Signs that someone might be experiencing domestic abuse (some of these signs may reflect a range of sensitive issues):

Work productivity signs:

  • Change in the person’s working patterns: for example, frequent absence, lateness or needing to leave work early.
  • Reduced quality and quantity of work: missing deadlines, a drop in usual performance standards.
  • Change in the use of the phone/email: for example, a large number of personal calls/texts, avoiding calls or a strong reaction to calls/texts/emails.
  • Spending an increased amount of hours at work for no reason. Changes in behaviour or demeanour
  • Conduct out of character with previous employment history.
  • Changes in behaviour: for example, becoming very quiet, anxious, frightened, tearful, aggressive, distracted, depressed etc.
  • Isolating themselves from colleagues.
  • Obsession with timekeeping.
  • Secretive regarding home life.
  • Worried about leaving children at home with abuser.

Physical signs

  • Visible bruising or single or repeated injury with unlikely explanations.
  • Change in the pattern or amount of make-up used.
  • Change in the manner of dress: for example, clothes that do not suit the climate which may be used to hide injuries.
  • Substance use/misuse.
  • Fatigue/sleep disorders.

Other signs

  • Partner or ex-partner stalking employee in or around the workplace.
  • Partner or ex-partner exerting unusual amount of control or demands over work schedule.
  • Flowers/gifts sent to employee for no apparent reason.
  • Isolation

This has been used with the permission of Everyone’s Business project.

If an employee seeks advice, ensure that you can hold the conversation in private. It is important to encourage the employee to talk and to respond sensitively. Please be aware that your response could be a crucial factor as to whether they seek further support. Be supportive and open.

Support Assessment

Please bear in mind that this was written for the workplace, as the workplace is now the home, adapt this form to ensure it is relevant to you and your situation.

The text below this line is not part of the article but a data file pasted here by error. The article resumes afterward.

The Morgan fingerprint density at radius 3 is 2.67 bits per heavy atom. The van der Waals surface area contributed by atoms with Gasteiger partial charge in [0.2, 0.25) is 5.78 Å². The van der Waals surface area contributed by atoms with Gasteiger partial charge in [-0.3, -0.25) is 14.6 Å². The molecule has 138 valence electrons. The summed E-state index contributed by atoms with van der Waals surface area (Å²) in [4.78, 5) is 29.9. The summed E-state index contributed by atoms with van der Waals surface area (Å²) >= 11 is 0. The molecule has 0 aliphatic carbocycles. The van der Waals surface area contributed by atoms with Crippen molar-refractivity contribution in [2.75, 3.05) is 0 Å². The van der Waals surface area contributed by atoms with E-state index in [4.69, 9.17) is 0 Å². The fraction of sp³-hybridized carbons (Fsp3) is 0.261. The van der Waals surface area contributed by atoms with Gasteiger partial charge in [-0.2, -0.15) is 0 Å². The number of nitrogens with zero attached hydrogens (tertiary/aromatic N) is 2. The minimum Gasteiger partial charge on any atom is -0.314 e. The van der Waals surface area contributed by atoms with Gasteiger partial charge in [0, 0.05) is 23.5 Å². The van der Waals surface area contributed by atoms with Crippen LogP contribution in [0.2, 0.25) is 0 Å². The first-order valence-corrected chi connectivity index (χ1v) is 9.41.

The University have developed a support assessment tool and guidance to help structure the conversation and ensure all aspects are covered. Please take the time to read this.

It is important that throughout the process you are sensitive and listen to what the employee has to say. If you need support then please contact Human Resources, Occupational Health, or Equality, Diversity and Inclusion. Please ensure that the employee is aware that you are sharing information (see the confidentiality section below).

For information and advice on opening the conversation please see page 23 in the Domestic Abuse Public Health England toolkit.

Training

The University offers a domestic abuse traning workshop for managers to help support staff.

Confidentiality

Employees experiencing domestic abuse may feel concerned about disclosing abuse to a line manager. Managers should reassure individuals that discussions will be held in confidence, although there are some scenarios in which confidentiality may have to be broken (i.e. safeguarding of children and/or vulnerable adults, or if a serious offence has been committed). However, if you are considering breaching confidence we advise you to discuss this with a domestic violence expert first such as the Independent Domestic Violence Advisor (IDVA), contact details of which can be found in the University’s Domestic Abuse web pages. Please ensure that employees know that some details will need to be shared to encure the recommended actions from the risk assessment can be completed.